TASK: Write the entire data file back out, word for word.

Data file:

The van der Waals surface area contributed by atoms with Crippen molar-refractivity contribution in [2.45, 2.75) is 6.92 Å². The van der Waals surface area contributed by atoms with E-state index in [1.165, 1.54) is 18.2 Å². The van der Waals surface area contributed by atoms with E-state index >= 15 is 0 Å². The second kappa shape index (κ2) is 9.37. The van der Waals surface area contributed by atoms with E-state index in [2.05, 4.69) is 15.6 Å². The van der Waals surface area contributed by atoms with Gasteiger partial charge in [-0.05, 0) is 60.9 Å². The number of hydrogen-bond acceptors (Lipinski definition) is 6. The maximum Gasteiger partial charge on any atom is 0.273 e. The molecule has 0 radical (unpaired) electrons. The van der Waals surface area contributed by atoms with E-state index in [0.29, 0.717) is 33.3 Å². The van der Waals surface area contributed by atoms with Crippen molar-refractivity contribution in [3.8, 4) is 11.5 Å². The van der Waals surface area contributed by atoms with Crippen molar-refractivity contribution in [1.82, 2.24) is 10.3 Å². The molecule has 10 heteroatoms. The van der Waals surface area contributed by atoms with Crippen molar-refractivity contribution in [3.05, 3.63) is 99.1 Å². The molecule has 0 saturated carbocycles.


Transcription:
The van der Waals surface area contributed by atoms with Crippen molar-refractivity contribution in [2.45, 2.75) is 6.92 Å². The van der Waals surface area contributed by atoms with E-state index in [1.165, 1.54) is 18.2 Å². The van der Waals surface area contributed by atoms with E-state index >= 15 is 0 Å². The second kappa shape index (κ2) is 9.37. The van der Waals surface area contributed by atoms with E-state index in [2.05, 4.69) is 15.6 Å². The van der Waals surface area contributed by atoms with Gasteiger partial charge in [-0.05, 0) is 60.9 Å². The number of hydrogen-bond acceptors (Lipinski definition) is 6. The maximum Gasteiger partial charge on any atom is 0.273 e. The molecule has 0 radical (unpaired) electrons. The van der Waals surface area contributed by atoms with E-state index in [0.29, 0.717) is 33.3 Å². The van der Waals surface area contributed by atoms with Crippen molar-refractivity contribution in [3.8, 4) is 11.5 Å². The van der Waals surface area contributed by atoms with Crippen molar-refractivity contribution in [1.82, 2.24) is 10.3 Å². The molecule has 10 heteroatoms. The van der Waals surface area contributed by atoms with Crippen molar-refractivity contribution in [3.05, 3.63) is 99.1 Å². The molecule has 0 saturated carbocycles.